I am in the beginning stages of creating another imaginary world and would like other Worldbuilders feedback on my planet’s tectonic plates. I have done a fair bit of research. I have watched videos, read articles, and reviewed papers. I am currently learning about the different types of mountains that can form from plates colliding or moving apart. A key site that has helped me a whole bunch is Worldbuilding Pasta. Highly recommend it.

The world has an average temperature of 18C, meaning there are no ice caps to speak of. The planet is the same mass as Earth but has a radius of 0.997. I got all of these numbers via Artifexian’s Worldsmith Spreadsheet(he is currently working on the spreadsheet, so I am unable to add a link to it but here is a link to the latest video) Using some of the methods given to me by the helpful answerers of my “How to measure land area for a map?” question, I have concluded that the world is about 45% land.

L.Dutch’s answer is in response to this map. enter image description here

John’s answer is in response to this map, which was changed to the one above after the question was rolled back to a previous revision. enter image description here

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    $\begingroup$ What improvements are you looking for? More accurate simulation of real-world plate interaction? +10 coolness? Scenarios where Volcanoes, earthquakes and hotsprings are ubiquitous? I feel this question is 75% baked and needs a final paragraph as to what specific input you are seeking $\endgroup$ Commented May 30, 2023 at 1:37
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    $\begingroup$ @JBH I will now actually answer your comment. Your answer is great on the other question. I will absolutely be editing my maps accordingly. I asked about my map because it is different from the user’s. I learned a lot from them. But again, my map is different from them and I wished to see the answers to it. I do have more knowledge then them but I want other people’s opinions. $\endgroup$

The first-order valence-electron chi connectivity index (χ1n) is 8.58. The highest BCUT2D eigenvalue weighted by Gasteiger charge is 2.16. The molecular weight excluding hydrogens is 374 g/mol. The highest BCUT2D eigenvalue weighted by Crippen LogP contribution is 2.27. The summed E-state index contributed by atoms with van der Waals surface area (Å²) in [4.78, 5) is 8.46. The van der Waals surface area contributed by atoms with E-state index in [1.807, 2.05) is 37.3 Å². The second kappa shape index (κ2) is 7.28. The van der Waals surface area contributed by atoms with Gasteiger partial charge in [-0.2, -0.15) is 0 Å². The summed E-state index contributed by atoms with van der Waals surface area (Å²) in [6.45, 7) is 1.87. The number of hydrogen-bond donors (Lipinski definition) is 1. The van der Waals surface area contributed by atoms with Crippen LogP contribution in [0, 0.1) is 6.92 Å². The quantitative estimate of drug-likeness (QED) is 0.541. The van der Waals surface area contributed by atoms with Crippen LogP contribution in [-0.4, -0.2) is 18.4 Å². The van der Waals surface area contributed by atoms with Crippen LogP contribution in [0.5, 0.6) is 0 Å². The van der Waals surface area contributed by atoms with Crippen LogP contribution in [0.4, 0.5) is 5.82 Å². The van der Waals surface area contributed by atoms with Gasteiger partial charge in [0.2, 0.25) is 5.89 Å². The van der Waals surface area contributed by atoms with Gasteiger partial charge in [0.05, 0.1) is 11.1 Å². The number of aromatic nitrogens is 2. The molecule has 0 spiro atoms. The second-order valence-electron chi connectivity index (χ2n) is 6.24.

– Martamo
    Commented May 30, 2023 at 2:58
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    $\begingroup$ "What can I improve?" is not a worldbuilding problem. Is a fishing for idea kind of question, which we don't accept $\endgroup$
    – L.Dutch
    Commented May 30, 2023 at 5:52
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    $\begingroup$ What makes you think that invalidating only one answer is ok? No answer shall be invalidated by edits. Full stop. $\endgroup$
    – L.Dutch
    Commented Jun 2, 2023 at 6:19
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    $\begingroup$ I didn't even know that was a thing. I read the basics of this server and didn't go beyond that unless it seemed interesting. I just find it interesting that the answer invalidated is that of a mod and that mod then changes the title and removes text was added to clarify what the question is asking(which is something that is expected to be done when it is asked for). $\endgroup$
    – Martamo
    Commented Jun 2, 2023 at 6:34

2 Answers 2


No, your divergent boundaries should be in the center of most oceans. Oceans form from divergent boundaries creating new oceanic crust. Look at the Atlantic as an example, note how it also mirrors the shape of the continental margin. Continents are literally torn apart and oceanic crust fills in the gaps symmetrically on each side.

enter image description here

Convergent boundaries are often along the coast of a continent, divergent are highly unlikely to be found there.

As a side note, thank you for labeling everything; it makes it so much easier.